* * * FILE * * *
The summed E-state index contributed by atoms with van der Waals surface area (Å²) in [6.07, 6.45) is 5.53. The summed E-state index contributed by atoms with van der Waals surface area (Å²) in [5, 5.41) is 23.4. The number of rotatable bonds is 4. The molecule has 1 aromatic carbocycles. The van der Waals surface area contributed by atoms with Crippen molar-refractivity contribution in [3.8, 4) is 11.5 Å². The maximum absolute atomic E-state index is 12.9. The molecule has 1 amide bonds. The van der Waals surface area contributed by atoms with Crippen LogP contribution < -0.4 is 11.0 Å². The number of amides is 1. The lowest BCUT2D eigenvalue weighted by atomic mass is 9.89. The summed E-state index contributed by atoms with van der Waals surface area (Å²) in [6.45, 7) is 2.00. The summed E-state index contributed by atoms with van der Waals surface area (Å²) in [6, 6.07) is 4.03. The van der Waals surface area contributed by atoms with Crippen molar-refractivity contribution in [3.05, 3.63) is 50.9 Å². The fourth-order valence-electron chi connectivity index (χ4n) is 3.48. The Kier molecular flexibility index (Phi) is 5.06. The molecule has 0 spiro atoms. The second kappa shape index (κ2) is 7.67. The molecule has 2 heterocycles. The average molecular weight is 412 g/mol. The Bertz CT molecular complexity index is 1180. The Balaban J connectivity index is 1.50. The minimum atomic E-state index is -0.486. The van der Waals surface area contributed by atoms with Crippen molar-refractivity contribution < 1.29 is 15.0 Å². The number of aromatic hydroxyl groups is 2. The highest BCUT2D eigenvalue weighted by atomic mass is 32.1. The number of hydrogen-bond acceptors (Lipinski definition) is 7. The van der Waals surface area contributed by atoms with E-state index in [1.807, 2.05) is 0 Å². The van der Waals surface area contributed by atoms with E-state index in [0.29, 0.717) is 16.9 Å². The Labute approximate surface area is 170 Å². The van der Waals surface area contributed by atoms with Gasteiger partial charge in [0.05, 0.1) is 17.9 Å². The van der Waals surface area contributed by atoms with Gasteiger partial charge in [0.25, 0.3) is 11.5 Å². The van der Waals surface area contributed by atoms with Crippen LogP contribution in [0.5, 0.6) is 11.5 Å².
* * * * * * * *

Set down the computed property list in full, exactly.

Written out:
The summed E-state index contributed by atoms with van der Waals surface area (Å²) in [6.07, 6.45) is 5.53. The summed E-state index contributed by atoms with van der Waals surface area (Å²) in [5, 5.41) is 23.4. The number of rotatable bonds is 4. The molecule has 1 aromatic carbocycles. The van der Waals surface area contributed by atoms with Crippen molar-refractivity contribution in [3.8, 4) is 11.5 Å². The maximum absolute atomic E-state index is 12.9. The molecule has 1 amide bonds. The van der Waals surface area contributed by atoms with Crippen LogP contribution < -0.4 is 11.0 Å². The number of amides is 1. The lowest BCUT2D eigenvalue weighted by atomic mass is 9.89. The summed E-state index contributed by atoms with van der Waals surface area (Å²) in [6.45, 7) is 2.00. The summed E-state index contributed by atoms with van der Waals surface area (Å²) in [6, 6.07) is 4.03. The van der Waals surface area contributed by atoms with Crippen molar-refractivity contribution in [3.05, 3.63) is 50.9 Å². The fourth-order valence-electron chi connectivity index (χ4n) is 3.48. The Kier molecular flexibility index (Phi) is 5.06. The molecule has 0 spiro atoms. The second kappa shape index (κ2) is 7.67. The molecule has 2 heterocycles. The average molecular weight is 412 g/mol. The Bertz CT molecular complexity index is 1180. The Balaban J connectivity index is 1.50. The minimum atomic E-state index is -0.486. The van der Waals surface area contributed by atoms with Crippen molar-refractivity contribution < 1.29 is 15.0 Å². The number of aromatic hydroxyl groups is 2. The highest BCUT2D eigenvalue weighted by atomic mass is 32.1. The number of hydrogen-bond acceptors (Lipinski definition) is 7. The van der Waals surface area contributed by atoms with E-state index in [1.807, 2.05) is 0 Å². The van der Waals surface area contributed by atoms with E-state index in [0.29, 0.717) is 16.9 Å². The Labute approximate surface area is 170 Å². The van der Waals surface area contributed by atoms with Gasteiger partial charge in [0.05, 0.1) is 17.9 Å². The van der Waals surface area contributed by atoms with Gasteiger partial charge in [0.25, 0.3) is 11.5 Å². The van der Waals surface area contributed by atoms with Crippen LogP contribution in [0.5, 0.6) is 11.5 Å².